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Post-Patch Tuesday Roundup: June 2022

Welcome to the Patch Roundup blog for June 2022, where we review some of the major updates from the big vendors for the month.

Post patch tuesday image 1

Tim Lovegrove

Security Analyst

Patch Roundup – June 2022

Welcome to the Patch Roundup blog for June 2022, where we review some of the major updates from the big vendors for the month.

Microsoft Patch Tuesday

Microsoft released a modest 55 updates this month, 3 of which are rated Critical, and a couple of things stand out as being particularly important to address.

The “Follina” zero-day attack was much publicised earlier in the month and gets a patch in the June release. CVE-2022-3019 is a vulnerability affecting the Microsoft Support Diagnostic Tool (MSDT) and can be triggered by opening a booby-trapped Office document. Using an external link to load some crafted HTML, a PowerShell script can be executed using ms-msdt, bypassing any macro controls and even Defender. Needless to say, the PowerShell script can run any desired arbitrary code, and the method was seen being exploited in the wild in late May, making it a high-profile bug to fix and something Windows admins will want to patch ASAP.

NFS sees the second major vulnerability in as many months, with CVE-2022-30136 addressing another Remote Code Execution (RCE) bug in the system. By sending an unauthenticated, crafted NFS call to an affected server, the attacker run arbitrary code on the server, potentially allowing them to compromise the machine or stage further attacks. While this is a serious bug, the attacker needs to be on the network already in order to send the crafted packets. Disabling NFS 4.1 is offered as a potential short-term mitigation while patching is organised, but Microsoft note the adverse effect this would have on common network operations such as file shares and is also reliant on the aforementioned May 2022 updates being installed already.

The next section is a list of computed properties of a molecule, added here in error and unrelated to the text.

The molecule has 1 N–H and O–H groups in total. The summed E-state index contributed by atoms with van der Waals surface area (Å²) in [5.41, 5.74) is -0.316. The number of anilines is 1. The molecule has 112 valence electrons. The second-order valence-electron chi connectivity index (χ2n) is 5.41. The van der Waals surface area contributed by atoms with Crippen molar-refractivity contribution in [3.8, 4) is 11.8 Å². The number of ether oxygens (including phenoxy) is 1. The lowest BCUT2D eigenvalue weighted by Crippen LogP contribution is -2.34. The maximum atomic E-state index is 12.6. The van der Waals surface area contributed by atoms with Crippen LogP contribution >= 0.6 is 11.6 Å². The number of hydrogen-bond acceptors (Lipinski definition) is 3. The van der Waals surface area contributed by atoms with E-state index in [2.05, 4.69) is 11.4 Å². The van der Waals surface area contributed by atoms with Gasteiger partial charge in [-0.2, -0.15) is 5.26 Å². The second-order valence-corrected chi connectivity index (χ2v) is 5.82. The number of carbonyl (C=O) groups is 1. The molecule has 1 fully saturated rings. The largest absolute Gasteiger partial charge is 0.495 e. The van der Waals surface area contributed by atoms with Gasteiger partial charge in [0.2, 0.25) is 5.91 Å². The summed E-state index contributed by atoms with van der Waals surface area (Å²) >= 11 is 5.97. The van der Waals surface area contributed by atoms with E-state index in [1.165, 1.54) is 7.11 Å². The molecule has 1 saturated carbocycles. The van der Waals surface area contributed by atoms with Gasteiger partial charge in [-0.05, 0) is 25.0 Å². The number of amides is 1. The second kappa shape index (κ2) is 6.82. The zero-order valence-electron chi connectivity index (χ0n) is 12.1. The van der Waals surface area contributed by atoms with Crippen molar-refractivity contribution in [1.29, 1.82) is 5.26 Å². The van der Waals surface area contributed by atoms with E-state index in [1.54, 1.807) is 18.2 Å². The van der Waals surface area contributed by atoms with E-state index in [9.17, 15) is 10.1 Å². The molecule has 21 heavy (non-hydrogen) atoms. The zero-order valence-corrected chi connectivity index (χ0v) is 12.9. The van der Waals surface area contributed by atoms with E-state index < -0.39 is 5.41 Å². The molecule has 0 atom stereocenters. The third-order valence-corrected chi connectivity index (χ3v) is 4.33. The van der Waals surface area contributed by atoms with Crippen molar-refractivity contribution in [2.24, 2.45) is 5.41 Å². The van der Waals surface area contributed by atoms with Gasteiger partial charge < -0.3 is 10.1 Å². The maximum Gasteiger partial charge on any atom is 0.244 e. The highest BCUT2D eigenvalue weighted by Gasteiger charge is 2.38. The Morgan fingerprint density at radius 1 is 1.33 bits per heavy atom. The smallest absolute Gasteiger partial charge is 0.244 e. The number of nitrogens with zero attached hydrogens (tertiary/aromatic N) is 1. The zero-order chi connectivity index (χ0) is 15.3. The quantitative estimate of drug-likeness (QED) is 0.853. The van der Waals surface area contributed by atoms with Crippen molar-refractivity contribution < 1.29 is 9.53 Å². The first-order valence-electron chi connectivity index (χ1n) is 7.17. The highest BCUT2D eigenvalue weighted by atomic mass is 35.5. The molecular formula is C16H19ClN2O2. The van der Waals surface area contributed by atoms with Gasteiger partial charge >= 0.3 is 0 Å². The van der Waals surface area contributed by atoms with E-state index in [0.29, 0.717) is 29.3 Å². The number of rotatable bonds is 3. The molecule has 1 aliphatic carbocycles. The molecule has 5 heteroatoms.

LDAP is patched to address a total of 7 RCE vulnerabilities across various components of the service. 5 of these are client-side vulnerabilities and require a degree of subterfuge to exploit: the attacker must direct an authenticated client to a compromised LDAP server, which returns crafted commands to the client, which in turn runs the code in the context of the user or application that connected to the LDAP server. In this context a client could be a desktop or server OS connecting to the LDAP server. The full list of CVE’s is CVE-2022-30139, CVE-2022-30141, CVE-2022-30143, CVE-2022-30146, CVE-2022-30149, CVE-2022-30153 and CVE-2022-30161.

Lastly, today (15th June) is the final day of support for Microsoft’s venerable Internet Explorer web browser. While not the first web browser to be created, for a long time it was the most widely used due to its inclusion in Windows 95 and later OSes. Some may cynically say that its creation led directly to the development of better, more widely adopted browsers such as Firefox and Chrome in subsequent years, but its availability opened up the web to a much wider audience and helped shape the Internet we know today, for better or worse. As part of this month’s Patch Tuesday Microsoft will be implementing settings to direct users to Edge instead, which includes an IE compatibility mode for web apps that don’t support modern browsers.


As we noted last month, Cisco continue to release updates for the Spring Java bug dubbed “spring4shell”, with a number of patches being released or updated for various products. They also continue to update the list of confirmed unaffected systems in the article. Additionally, High-rated bugs for the ASA and Firepower Threat Defense platforms are addressed, including patches for several SSL VPN bugs and a web services interface privilege escalation vulnerability.


Finally, at the end of May a critical vulnerability was disclosed for supported versions of Confluence Server and Data Centre, a widely used collaboration tool. Versions 7.4 through to 7.18 received updates to address a bug that allows an attacker to create a webshell by uploading a crafted file to the Confluence server. The official Confluence advisory is being updated as mitigation and patch information is released, and can be found here: